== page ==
Japanese Women Aspiring to Management Positions in Kanagawa, Japan: A Narrative Inquiry

Japanese Women Aspiring to Management Positions in Kanagawa, Japan: A Narrative Inquiry

Author: 
Mc Donald Thomas
Program of study: 
D.M.
Abstract: 
The purpose of this qualitative narrative inquiry was to gather the stories of Japanese women who have reached out for leadership or management positions in a Japanese-owned or operated company in Kanagawa, Japan. The study was conducted in Kanagawa Prefecture with 11 participants who met the criteria for the study and, using 11 open-ended questions to gain the data used for analysis. The research question that was used to guide the study was: What are the experiences of Japanese women who sought promotion to a management or leadership position (Kakarichō or Kachō) in a Japanese-owned or operated organization? Two sub-questions were also used to guide the study. Data analysis was conducted using the van Kaam Seven Step method and the thematic approach. Six main emergent themes were: (1) gender discrimination in Japan is a cultural norm, (2) workplace discrimination in Japanese firms continues, (3) the Japanese government is actively seeking change, (4) lack of preparation for leadership positions persists, (5) stereotyping of Japanese women continues in the workplace, and (6) career Japanese women want a chance to lead. Three sub-themes also emerged from the study. A closer look at task assignment and, incorporating organizational plans with the government’s national Action Plan on Gender Equality were among the recommendations to leaders. Additional research in other areas in Japan as well as specialized leadership training for male managers in the areas of workplace discrimination and stereotyping were also recommended.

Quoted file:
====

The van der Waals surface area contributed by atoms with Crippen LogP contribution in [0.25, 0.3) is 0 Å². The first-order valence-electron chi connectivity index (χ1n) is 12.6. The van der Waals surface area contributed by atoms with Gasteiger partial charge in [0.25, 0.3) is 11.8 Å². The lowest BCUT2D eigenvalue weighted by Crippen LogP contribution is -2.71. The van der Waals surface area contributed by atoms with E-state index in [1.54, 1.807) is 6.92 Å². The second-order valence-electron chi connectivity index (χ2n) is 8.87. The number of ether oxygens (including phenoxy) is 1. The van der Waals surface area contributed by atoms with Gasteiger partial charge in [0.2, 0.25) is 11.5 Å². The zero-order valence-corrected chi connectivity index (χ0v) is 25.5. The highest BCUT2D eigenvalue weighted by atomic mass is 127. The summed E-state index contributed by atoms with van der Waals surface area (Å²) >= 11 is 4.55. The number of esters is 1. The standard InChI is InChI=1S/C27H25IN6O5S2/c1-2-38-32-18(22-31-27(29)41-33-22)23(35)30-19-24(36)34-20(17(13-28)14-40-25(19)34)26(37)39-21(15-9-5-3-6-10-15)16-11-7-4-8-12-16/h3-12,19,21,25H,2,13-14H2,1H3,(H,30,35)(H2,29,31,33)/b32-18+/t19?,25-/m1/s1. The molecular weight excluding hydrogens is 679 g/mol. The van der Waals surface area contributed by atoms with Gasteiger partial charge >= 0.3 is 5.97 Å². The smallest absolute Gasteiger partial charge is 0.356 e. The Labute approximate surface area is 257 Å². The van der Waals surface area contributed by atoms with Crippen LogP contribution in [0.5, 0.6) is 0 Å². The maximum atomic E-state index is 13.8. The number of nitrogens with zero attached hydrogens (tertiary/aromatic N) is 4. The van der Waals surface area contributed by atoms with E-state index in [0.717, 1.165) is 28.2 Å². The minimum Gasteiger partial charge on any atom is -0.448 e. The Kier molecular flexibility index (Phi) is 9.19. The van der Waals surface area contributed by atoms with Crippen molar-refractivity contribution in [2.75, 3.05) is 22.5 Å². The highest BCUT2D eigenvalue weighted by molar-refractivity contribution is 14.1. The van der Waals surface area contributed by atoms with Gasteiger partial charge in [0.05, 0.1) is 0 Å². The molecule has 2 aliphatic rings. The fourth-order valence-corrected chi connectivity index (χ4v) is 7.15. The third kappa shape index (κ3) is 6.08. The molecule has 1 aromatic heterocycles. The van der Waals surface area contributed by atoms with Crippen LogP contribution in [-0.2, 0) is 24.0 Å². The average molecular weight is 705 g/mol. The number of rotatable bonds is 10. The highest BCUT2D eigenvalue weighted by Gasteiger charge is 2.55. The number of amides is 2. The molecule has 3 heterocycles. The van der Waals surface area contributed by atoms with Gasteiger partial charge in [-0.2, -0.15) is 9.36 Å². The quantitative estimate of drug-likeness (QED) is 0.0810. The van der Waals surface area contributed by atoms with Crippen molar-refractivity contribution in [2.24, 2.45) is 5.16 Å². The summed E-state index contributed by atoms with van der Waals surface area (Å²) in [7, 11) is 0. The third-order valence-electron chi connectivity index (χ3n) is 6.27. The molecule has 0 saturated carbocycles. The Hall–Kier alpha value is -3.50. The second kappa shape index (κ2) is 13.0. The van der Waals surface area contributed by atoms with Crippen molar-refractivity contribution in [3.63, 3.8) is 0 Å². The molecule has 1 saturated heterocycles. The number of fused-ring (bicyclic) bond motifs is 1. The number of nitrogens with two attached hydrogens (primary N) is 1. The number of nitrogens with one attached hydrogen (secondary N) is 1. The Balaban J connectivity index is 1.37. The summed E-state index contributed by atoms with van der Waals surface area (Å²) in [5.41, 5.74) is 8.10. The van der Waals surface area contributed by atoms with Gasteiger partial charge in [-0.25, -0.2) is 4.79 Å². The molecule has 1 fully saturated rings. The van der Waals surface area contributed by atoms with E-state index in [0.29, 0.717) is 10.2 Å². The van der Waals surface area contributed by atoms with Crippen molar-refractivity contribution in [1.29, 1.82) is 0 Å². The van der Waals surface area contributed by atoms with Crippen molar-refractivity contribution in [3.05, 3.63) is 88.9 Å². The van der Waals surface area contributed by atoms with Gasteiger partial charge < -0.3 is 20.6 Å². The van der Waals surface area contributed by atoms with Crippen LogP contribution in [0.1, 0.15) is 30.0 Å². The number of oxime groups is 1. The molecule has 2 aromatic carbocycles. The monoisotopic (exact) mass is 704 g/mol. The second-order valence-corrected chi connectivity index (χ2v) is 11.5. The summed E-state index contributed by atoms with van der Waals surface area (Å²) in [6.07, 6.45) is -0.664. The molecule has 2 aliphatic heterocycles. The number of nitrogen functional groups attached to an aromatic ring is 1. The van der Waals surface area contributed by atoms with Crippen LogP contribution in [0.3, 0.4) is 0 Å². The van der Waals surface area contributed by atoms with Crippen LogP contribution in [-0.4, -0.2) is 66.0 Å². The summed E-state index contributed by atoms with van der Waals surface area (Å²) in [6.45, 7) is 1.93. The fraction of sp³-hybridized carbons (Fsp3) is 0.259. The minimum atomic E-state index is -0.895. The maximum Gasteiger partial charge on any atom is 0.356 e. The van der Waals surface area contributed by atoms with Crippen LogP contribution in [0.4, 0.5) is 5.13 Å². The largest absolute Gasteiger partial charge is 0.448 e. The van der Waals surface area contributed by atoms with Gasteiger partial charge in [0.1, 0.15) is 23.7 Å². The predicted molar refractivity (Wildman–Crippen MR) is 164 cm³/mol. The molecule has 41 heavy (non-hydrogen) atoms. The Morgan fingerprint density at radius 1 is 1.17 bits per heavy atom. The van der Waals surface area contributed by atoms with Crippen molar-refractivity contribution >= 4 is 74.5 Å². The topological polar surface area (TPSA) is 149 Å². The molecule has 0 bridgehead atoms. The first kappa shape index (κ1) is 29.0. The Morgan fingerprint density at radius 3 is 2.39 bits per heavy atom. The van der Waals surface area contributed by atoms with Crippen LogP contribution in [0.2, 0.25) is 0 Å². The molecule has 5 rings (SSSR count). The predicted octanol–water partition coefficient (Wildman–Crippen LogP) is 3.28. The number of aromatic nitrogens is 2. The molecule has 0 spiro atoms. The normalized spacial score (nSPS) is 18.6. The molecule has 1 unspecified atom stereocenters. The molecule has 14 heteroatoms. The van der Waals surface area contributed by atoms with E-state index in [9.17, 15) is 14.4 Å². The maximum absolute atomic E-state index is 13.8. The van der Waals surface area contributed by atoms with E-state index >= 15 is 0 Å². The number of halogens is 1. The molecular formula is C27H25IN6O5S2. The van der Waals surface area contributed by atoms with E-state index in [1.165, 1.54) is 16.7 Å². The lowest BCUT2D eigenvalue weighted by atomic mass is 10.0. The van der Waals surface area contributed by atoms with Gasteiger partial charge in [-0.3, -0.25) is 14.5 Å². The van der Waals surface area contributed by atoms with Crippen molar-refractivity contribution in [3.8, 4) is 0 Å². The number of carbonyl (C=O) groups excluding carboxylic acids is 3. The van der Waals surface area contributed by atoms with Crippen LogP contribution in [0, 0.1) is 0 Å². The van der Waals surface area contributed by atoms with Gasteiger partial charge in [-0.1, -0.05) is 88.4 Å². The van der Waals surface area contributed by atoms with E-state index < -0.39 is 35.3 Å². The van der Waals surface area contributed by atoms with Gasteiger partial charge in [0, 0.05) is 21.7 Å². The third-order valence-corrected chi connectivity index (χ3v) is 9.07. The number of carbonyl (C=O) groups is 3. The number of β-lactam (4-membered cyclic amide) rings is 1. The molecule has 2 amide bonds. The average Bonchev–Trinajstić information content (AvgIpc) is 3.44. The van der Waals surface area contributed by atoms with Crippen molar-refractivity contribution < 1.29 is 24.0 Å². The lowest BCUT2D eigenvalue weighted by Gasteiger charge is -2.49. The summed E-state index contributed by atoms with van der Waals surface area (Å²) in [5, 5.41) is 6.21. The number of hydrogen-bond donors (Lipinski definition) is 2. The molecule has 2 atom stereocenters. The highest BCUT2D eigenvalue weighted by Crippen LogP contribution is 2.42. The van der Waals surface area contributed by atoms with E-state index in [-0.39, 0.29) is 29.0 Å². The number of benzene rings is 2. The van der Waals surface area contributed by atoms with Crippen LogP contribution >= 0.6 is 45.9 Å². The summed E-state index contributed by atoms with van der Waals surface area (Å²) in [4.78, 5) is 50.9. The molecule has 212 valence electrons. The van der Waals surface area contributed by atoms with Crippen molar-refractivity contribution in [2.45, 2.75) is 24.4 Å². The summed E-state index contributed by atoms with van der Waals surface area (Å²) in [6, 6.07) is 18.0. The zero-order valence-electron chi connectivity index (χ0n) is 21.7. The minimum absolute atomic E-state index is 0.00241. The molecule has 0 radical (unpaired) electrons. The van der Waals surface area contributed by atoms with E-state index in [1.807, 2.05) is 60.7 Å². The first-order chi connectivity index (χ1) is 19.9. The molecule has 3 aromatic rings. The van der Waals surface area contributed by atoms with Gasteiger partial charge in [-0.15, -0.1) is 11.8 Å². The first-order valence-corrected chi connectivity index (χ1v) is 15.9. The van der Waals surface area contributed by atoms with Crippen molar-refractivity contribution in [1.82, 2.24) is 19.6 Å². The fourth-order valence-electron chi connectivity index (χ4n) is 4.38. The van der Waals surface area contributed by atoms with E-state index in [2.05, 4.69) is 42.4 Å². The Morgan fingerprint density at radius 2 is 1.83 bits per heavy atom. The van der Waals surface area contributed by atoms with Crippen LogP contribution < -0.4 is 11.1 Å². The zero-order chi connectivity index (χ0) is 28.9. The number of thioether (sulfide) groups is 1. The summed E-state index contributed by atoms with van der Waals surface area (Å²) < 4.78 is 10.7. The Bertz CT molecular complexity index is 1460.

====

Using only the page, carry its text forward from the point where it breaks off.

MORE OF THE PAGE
Dedication: 
I would like to dedicate this dissertation to all those who supported me on this difficult and sometimes frustrating journey. To those who never forgot to ask of my progress and encouraged me to keep striving to achieve my goal, I dedicate this to you. Most of all, I dedicate this dissertation to Noah, the last of my children, to demonstrate to him that perseverance is imperative if one is to achieve a goal. Noah, this is for you.
Acknowledgements: 
I want to acknowledge the guidance, strength, and wisdom from the Almighty. This would not have been possible without the help and presence of the Creator. I am eternally grateful. To my Chair, Dr. Marianne Justus who came to my rescue when I was thinking of giving up, I say a million thanks. I would not have pressed on and could not have done this without your professional coaching, constant encouragement, and extensive wisdom. You made it possible for me to reach this milestone – thank you. To my committee member Dr. Ferguson who remained with me from the very beginning to the end, thanks for your patience and tolerance of my many moods and changes. To my new committee member Dr. Johnson, thank you for accepting my request to see me through to the end. I am grateful for your support – thank you. To my family, thank you for your unwavering support. A special mention to the Green family, especially Antoinette, and to Cheryl, Margaret, Mclean, Nellie, Noah. D., and at the top of the list, Toby, for always asking of my progress and encouraging me to keep charging and never give up. Thank you all for your encouragement. To the participants, this study could not have happened without your willingness to share your stories. My thanks to the (Women in Business) WIB for your support. Finally, once again, I want to acknowledge the hands of the almighty on my life that made this journey a success.